February 13, 2007


I guess I'll start off my posts from the good 'ol midwest and seminary by talking about something more or less useless. Many of you might actually say that's what I talk about ALL the time, but that's because you're just being cynical. Anyway, on with it.

My first class of the week is called "Philosophy of the Christian Religion," and I'm not really sure why I'm taking it. The professor is nice enough, did his PhD at Princeton and seems to really like Philosophy. He's certainly the best Philosophy teacher I've ever had; the last guy was awful, he wore the same suit everyday (at 8:30am) and talked in this sort of soothing voice. One time a guy actually started snoring in class. Watts isn't really like that, but then again, I've never heard the somewhat boring subject of philosophy lectured by a guy who might be a baptist preacher before.

In any case, the last three classes we've been going through this book called "Metaphysics" by some guy named Hasker. He seems pretty smart; he's really good at logic, making very complicated-sounding arguments take up very little space on the page (by using very large words). So far we've hit up two topics, but both relate to the issue of "determinism."

Determinism is basically a view held by people who say that stuff happens because it happens.
Scott Adams, for example, spends an awful lot of time (and words) telling us why nothing is our fault - we're all moist robots. That's determinism, in a nutshell: everything has a cause, and every cause has a cause, and so on. "Hard Determinists", the nazis of the determinist world, tend to say things like "if you could know the laws of the universe and the position and velocity of every particle in it, you could figure out exactly what would happen for the rest of time." It's an issue of free will, I guess.

Now, I'm not going to spend time here talking about whether or not we have a free will, what that means, or whether or not it means I can actually choose what flavor pizza I want. My beef (not a choice topping, by the way) is with the people who inflicted this view on us.

Essentially, determinism is a view of the world that doesn't matter. Let's say that determinism is true. What that means is that my belief in determinism is just as useful as somebody else's belief in their cat, or another somebody's belief in a theory that's not determinism; we all have our beliefs because that's the way the atoms fell. Any belief is an illusion; choice is an illusion; the evidence supporting determinism is illusive; the idea of "support" is illusive, simply because it's all that way anyway, whether we approve of it or not. You can't be MORE in line with what the universe throws at you, and so your belief in having chosen to believe determinism is more or less irrelevant, just like your strange need to try and convince me that determinism is right.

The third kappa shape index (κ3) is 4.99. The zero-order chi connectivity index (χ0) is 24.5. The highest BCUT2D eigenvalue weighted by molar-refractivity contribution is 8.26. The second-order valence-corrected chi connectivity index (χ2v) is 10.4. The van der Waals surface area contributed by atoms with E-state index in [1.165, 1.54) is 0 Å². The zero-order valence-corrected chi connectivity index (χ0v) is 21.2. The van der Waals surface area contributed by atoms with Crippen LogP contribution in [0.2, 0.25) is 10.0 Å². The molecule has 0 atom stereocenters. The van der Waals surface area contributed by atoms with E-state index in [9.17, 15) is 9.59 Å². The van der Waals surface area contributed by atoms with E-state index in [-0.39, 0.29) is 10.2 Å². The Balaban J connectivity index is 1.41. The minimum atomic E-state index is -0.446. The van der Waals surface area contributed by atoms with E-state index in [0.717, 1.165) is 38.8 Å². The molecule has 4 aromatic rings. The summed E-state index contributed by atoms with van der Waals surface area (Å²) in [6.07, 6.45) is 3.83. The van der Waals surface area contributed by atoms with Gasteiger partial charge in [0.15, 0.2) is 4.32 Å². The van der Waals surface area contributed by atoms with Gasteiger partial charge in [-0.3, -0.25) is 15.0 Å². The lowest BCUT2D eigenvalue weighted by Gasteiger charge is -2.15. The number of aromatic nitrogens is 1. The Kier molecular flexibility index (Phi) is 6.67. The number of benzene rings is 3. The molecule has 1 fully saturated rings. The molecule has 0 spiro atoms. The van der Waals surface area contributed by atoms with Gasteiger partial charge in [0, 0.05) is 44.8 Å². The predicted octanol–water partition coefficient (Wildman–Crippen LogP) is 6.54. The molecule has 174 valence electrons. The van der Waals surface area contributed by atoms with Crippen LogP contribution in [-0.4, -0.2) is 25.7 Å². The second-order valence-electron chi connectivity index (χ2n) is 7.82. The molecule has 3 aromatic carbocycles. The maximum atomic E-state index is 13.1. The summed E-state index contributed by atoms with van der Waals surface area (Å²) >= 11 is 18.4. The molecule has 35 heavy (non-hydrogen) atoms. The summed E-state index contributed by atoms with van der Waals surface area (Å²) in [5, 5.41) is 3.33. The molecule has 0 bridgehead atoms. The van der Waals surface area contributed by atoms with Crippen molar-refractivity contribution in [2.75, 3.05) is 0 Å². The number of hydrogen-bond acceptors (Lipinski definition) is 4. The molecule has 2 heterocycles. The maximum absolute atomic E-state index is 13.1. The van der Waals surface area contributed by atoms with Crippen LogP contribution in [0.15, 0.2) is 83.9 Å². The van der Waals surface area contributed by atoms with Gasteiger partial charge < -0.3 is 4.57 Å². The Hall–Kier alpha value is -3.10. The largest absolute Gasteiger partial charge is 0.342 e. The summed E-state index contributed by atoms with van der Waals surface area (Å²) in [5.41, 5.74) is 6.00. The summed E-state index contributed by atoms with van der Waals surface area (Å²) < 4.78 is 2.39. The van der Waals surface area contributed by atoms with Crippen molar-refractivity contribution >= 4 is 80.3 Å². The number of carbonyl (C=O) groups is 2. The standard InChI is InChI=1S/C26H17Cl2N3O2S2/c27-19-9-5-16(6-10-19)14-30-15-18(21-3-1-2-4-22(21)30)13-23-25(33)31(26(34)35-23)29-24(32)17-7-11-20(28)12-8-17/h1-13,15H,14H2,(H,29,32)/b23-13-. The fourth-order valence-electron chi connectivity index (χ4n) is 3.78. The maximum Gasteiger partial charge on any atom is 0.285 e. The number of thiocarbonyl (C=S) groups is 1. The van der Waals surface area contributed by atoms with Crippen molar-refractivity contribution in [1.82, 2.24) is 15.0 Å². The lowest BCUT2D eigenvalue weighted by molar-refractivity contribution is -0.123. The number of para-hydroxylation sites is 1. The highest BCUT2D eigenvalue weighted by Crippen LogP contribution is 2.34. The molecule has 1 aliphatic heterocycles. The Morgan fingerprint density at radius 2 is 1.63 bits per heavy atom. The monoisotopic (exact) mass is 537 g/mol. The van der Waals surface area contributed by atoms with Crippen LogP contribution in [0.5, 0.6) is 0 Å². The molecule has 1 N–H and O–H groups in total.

In short, the whole theory makes no difference; it doesn't matter if I believe in it or not, because that's what happened and there's nothing I can do to change it. If it changes, it wasn't really my fault; I'm just the result of a long chain reaction of events and happenings. If determinism were right, and nobody believed in it, that would make sense too. It's sort of like talking about true randomness - you can't ever be sure if something is or is not really random, even if, say, it's simply the number 9 repeating endlessly. You can't ever know if determinism is true or not - even if it is, the very idea of "evidence" implies our ability to choose to believe or not believe something.

Basically, hard determinism is a self-contained theory. I understand the need to mention "hard determinism" in lectures, but not the need to spend an hour and a half on it. I can't ever get that time back.


Chris said...

The trouble comes, of course, in a world that's not governed by "hard determinism" but by something else, perhaps where free will (or choice) DOES exist. It's a whole other ball game, because if somebody believes in determinism, they must not believe in responsibility - nothing can be anybody's fault. And so it's more likely than not they will do whatever they feel like, because let's face it, if you weren't responsible for your actions, wouldn't you rather go play computer games than do your metaphysics homework?

Michael said...


that was a random comment.
and the universe made me post it.